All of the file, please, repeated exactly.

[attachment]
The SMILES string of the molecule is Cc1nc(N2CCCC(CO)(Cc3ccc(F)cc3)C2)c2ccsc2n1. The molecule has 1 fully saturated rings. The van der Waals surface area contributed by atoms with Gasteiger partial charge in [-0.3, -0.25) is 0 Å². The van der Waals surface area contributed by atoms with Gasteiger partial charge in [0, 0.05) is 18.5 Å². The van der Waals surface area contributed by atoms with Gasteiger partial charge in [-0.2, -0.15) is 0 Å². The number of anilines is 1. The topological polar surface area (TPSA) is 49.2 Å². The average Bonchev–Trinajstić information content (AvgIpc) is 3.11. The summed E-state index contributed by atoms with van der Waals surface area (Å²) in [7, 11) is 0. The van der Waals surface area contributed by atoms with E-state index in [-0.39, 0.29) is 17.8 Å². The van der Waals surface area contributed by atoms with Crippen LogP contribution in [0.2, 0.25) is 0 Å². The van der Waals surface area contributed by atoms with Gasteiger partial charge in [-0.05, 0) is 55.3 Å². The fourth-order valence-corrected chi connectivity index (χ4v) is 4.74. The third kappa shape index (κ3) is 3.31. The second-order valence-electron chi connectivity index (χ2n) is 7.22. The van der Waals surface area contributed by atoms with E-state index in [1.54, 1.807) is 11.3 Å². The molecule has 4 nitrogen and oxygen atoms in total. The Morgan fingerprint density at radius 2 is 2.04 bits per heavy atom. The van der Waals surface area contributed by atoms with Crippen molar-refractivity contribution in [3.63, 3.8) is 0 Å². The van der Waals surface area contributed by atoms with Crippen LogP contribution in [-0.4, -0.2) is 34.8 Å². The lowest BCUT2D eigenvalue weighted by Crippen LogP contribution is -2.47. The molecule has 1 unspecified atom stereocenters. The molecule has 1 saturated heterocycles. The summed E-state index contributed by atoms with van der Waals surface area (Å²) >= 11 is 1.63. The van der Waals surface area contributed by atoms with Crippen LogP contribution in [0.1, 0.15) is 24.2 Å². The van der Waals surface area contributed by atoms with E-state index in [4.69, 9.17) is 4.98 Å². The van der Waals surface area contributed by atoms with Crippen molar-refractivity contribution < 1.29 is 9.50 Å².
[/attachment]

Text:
The SMILES string of the molecule is Cc1nc(N2CCCC(CO)(Cc3ccc(F)cc3)C2)c2ccsc2n1. The molecule has 1 fully saturated rings. The van der Waals surface area contributed by atoms with Gasteiger partial charge in [-0.3, -0.25) is 0 Å². The van der Waals surface area contributed by atoms with Gasteiger partial charge in [0, 0.05) is 18.5 Å². The van der Waals surface area contributed by atoms with Gasteiger partial charge in [-0.2, -0.15) is 0 Å². The number of anilines is 1. The topological polar surface area (TPSA) is 49.2 Å². The average Bonchev–Trinajstić information content (AvgIpc) is 3.11. The summed E-state index contributed by atoms with van der Waals surface area (Å²) in [7, 11) is 0. The van der Waals surface area contributed by atoms with E-state index in [-0.39, 0.29) is 17.8 Å². The van der Waals surface area contributed by atoms with Crippen LogP contribution in [0.2, 0.25) is 0 Å². The van der Waals surface area contributed by atoms with Gasteiger partial charge in [-0.05, 0) is 55.3 Å². The fourth-order valence-corrected chi connectivity index (χ4v) is 4.74. The third kappa shape index (κ3) is 3.31. The second-order valence-electron chi connectivity index (χ2n) is 7.22. The van der Waals surface area contributed by atoms with E-state index in [1.54, 1.807) is 11.3 Å². The molecule has 4 nitrogen and oxygen atoms in total. The Morgan fingerprint density at radius 2 is 2.04 bits per heavy atom. The van der Waals surface area contributed by atoms with Crippen molar-refractivity contribution in [3.63, 3.8) is 0 Å². The van der Waals surface area contributed by atoms with Crippen LogP contribution in [-0.4, -0.2) is 34.8 Å². The lowest BCUT2D eigenvalue weighted by Crippen LogP contribution is -2.47. The molecule has 1 unspecified atom stereocenters. The molecule has 1 saturated heterocycles. The summed E-state index contributed by atoms with van der Waals surface area (Å²) >= 11 is 1.63. The van der Waals surface area contributed by atoms with Crippen LogP contribution in [0.1, 0.15) is 24.2 Å². The van der Waals surface area contributed by atoms with E-state index in [4.69, 9.17) is 4.98 Å². The van der Waals surface area contributed by atoms with Crippen molar-refractivity contribution < 1.29 is 9.50 Å².